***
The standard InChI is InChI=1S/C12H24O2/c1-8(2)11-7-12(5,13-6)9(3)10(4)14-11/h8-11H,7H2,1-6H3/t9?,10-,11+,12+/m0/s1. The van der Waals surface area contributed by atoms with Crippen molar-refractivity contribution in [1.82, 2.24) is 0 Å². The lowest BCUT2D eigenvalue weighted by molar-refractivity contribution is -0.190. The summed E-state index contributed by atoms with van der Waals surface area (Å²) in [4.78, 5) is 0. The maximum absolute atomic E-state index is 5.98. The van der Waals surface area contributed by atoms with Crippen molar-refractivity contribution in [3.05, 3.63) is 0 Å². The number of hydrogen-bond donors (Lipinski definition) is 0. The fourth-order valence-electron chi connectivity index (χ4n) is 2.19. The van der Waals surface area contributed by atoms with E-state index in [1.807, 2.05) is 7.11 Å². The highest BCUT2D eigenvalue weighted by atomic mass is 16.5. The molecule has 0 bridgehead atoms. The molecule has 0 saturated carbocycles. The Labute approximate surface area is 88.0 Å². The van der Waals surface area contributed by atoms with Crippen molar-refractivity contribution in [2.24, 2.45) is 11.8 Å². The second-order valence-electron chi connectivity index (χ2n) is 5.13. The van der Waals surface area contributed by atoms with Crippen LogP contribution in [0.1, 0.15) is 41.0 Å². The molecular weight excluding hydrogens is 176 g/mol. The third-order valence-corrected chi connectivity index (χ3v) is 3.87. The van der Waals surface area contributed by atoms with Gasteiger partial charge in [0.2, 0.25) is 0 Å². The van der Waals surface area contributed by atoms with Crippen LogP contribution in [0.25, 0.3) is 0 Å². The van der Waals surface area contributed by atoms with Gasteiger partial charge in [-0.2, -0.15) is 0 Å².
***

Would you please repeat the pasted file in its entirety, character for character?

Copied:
The standard InChI is InChI=1S/C12H24O2/c1-8(2)11-7-12(5,13-6)9(3)10(4)14-11/h8-11H,7H2,1-6H3/t9?,10-,11+,12+/m0/s1. The van der Waals surface area contributed by atoms with Crippen molar-refractivity contribution in [1.82, 2.24) is 0 Å². The lowest BCUT2D eigenvalue weighted by molar-refractivity contribution is -0.190. The summed E-state index contributed by atoms with van der Waals surface area (Å²) in [4.78, 5) is 0. The maximum absolute atomic E-state index is 5.98. The van der Waals surface area contributed by atoms with Crippen molar-refractivity contribution in [3.05, 3.63) is 0 Å². The number of hydrogen-bond donors (Lipinski definition) is 0. The fourth-order valence-electron chi connectivity index (χ4n) is 2.19. The van der Waals surface area contributed by atoms with E-state index in [1.807, 2.05) is 7.11 Å². The highest BCUT2D eigenvalue weighted by atomic mass is 16.5. The molecule has 0 bridgehead atoms. The molecule has 0 saturated carbocycles. The Labute approximate surface area is 88.0 Å². The van der Waals surface area contributed by atoms with Crippen molar-refractivity contribution in [2.24, 2.45) is 11.8 Å². The second-order valence-electron chi connectivity index (χ2n) is 5.13. The van der Waals surface area contributed by atoms with Crippen LogP contribution in [0.1, 0.15) is 41.0 Å². The molecular weight excluding hydrogens is 176 g/mol. The third-order valence-corrected chi connectivity index (χ3v) is 3.87. The van der Waals surface area contributed by atoms with Gasteiger partial charge in [0.2, 0.25) is 0 Å². The van der Waals surface area contributed by atoms with Crippen LogP contribution in [0.25, 0.3) is 0 Å². The van der Waals surface area contributed by atoms with Gasteiger partial charge in [-0.2, -0.15) is 0 Å².